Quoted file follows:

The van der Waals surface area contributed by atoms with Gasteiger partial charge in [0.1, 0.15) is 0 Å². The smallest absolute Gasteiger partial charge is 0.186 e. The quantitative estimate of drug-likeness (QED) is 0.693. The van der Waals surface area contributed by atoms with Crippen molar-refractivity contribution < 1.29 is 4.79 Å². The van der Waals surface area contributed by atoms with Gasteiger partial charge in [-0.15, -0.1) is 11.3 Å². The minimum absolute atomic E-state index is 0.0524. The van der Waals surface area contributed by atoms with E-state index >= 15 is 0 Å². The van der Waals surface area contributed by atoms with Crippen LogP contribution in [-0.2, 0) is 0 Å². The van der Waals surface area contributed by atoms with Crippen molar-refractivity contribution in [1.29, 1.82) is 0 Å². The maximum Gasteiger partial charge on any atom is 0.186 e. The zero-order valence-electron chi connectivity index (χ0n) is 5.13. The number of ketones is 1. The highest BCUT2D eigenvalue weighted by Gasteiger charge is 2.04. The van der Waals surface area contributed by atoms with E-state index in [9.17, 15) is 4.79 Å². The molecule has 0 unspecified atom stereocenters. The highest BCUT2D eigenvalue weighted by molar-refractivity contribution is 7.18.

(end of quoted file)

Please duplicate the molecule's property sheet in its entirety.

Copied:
The van der Waals surface area contributed by atoms with Gasteiger partial charge in [0.1, 0.15) is 0 Å². The smallest absolute Gasteiger partial charge is 0.186 e. The quantitative estimate of drug-likeness (QED) is 0.693. The van der Waals surface area contributed by atoms with Crippen molar-refractivity contribution < 1.29 is 4.79 Å². The van der Waals surface area contributed by atoms with Gasteiger partial charge in [-0.15, -0.1) is 11.3 Å². The minimum absolute atomic E-state index is 0.0524. The van der Waals surface area contributed by atoms with E-state index >= 15 is 0 Å². The van der Waals surface area contributed by atoms with Crippen LogP contribution in [-0.2, 0) is 0 Å². The van der Waals surface area contributed by atoms with Crippen molar-refractivity contribution in [1.29, 1.82) is 0 Å². The maximum Gasteiger partial charge on any atom is 0.186 e. The zero-order valence-electron chi connectivity index (χ0n) is 5.13. The number of ketones is 1. The highest BCUT2D eigenvalue weighted by Gasteiger charge is 2.04. The van der Waals surface area contributed by atoms with E-state index in [9.17, 15) is 4.79 Å². The molecule has 0 unspecified atom stereocenters. The highest BCUT2D eigenvalue weighted by molar-refractivity contribution is 7.18.